I recently had the pleasure of interviewing Jeff Bauman about his book, Stronger. My feature article can be found here: http://carlislemosquito.org/index.php/feature/52-features/feature-articles/top-features/29034-jeff-bauman-a-picture-of-resilience.html
Full Article from the Carlisle Mosquito
Jeff Bauman – A picture of resilience
by Karina Coombs
As the world learned of the Boston Marathon bombing on April 15, 2013, a photo of Chelmsford native Jeff Bauman went viral. The graphic image—showing the 27-year-old in a wheelchair after the loss of his legs—served to document the day’s incomprehensible violence and the heroism of those who rushed in to help.
For those who recognized his face, however, it served as messenger. “That’s what gets me the most,” explains Bauman from his Carlisle home. “That’s how my younger brother found out. That’s how my dad found out. That’s how my mom found out. That’s how my best friends found out…”
Two years later, Bauman presents a different image—a resilient 29 year old, married and with an infant daughter, a public speaker, community volunteer and author of the New York Times and National bestseller, Stronger, written with Bret Witter and released last year. He is also walking.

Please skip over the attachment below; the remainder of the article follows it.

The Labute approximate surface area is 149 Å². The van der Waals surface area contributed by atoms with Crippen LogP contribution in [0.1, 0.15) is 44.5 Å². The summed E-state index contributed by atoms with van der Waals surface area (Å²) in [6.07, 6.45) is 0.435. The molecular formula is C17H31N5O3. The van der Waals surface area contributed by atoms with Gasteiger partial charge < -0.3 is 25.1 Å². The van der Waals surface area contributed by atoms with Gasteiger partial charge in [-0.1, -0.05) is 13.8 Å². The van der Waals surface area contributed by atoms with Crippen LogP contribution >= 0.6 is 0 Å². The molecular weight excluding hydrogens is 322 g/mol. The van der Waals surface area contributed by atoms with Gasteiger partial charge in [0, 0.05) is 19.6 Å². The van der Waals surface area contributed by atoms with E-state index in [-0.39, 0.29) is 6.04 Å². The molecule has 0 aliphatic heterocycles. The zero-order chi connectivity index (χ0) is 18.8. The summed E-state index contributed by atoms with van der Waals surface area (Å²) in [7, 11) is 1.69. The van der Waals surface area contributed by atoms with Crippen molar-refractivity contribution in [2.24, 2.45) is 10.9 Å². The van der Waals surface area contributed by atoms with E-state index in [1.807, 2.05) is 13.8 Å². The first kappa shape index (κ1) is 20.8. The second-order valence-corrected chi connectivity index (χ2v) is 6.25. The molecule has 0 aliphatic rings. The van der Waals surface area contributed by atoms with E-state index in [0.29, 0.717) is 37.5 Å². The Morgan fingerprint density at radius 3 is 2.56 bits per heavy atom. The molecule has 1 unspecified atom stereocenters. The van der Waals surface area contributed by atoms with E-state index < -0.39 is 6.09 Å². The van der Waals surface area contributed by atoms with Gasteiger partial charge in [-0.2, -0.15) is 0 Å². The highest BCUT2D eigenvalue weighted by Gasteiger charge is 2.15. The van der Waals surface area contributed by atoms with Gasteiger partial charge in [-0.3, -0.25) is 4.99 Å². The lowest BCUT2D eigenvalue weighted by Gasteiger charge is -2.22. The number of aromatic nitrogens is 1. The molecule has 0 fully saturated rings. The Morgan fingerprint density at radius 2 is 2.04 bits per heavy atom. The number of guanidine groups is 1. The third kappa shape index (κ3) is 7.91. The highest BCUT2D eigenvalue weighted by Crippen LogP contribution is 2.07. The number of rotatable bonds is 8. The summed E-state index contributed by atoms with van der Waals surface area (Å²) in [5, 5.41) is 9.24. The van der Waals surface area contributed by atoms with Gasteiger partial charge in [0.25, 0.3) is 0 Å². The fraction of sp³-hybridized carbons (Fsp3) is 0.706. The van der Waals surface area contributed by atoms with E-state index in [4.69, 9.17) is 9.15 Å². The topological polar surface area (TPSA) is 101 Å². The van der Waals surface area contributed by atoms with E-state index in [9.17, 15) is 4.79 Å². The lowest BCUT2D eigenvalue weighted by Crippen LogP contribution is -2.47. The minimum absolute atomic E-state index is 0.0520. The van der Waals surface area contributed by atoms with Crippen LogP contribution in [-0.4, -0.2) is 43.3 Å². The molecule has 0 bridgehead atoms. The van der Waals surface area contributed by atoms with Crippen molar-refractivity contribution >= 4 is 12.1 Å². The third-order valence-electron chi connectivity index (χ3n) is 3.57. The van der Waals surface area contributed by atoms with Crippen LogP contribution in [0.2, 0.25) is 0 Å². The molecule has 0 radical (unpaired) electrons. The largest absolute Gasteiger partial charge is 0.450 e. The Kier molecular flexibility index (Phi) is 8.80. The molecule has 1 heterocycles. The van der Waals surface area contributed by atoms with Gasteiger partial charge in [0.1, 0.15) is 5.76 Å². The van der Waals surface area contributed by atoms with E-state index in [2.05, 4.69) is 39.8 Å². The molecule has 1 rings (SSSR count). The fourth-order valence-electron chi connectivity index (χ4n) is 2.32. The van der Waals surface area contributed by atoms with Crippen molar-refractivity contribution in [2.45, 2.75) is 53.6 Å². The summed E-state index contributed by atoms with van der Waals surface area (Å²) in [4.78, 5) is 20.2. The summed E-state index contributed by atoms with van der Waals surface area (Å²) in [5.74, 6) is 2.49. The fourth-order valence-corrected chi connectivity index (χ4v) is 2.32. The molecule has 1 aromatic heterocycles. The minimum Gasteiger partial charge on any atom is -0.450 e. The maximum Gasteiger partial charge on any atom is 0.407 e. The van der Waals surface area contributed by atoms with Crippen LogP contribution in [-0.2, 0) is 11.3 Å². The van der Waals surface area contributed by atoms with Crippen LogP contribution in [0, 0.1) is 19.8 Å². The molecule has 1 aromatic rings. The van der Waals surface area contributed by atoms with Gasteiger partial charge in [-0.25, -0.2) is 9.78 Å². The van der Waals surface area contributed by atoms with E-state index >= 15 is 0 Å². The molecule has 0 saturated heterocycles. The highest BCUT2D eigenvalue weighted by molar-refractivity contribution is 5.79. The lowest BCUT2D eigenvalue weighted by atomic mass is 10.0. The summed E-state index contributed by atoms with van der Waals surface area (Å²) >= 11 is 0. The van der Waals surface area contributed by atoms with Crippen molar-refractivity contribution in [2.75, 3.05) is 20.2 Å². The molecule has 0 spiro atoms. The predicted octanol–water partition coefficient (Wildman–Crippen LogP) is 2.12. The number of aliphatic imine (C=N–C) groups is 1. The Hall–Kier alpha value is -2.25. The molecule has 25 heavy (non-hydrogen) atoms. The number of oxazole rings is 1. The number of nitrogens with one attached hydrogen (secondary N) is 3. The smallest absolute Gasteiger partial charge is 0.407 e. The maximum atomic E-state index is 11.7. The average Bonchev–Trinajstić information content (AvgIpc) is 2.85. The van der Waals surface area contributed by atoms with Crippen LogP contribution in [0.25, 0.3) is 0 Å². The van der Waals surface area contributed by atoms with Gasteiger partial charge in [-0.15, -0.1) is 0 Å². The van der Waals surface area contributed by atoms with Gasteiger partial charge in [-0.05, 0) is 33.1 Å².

My newest feature article. We’ve already started making the switch to LEDs in our house thanks to this: http://carlislemosquito.org/index.php/news/28683
Counting to zero, one kilowatt at a time
by Karina Coombs
Residential electric rates have doubled since 1990, with the biggest increases in just the past ten years. In November, citing the rising cost of natural gas (used in the power plants that produce the electricity), National Grid increased its rates by 37%. NStar followed suit earlier this month and raised its rates by 29%.
While many are bracing for larger bills, Energy Task Force member Claude von Roesgen is having a decidedly different experience, thanks to his home’s photovoltaic system. Instead of paying for the electricity he uses, von Roesgen is being paid for the electricity he generates through 36 roof-top solar panels. But after decades of energy conservation awareness, the absence of an electric bill is not his end game. Instead, von Roesgen is focused on getting the building to net zero energy, helping to reduce his carbon emissions.
What is net zero?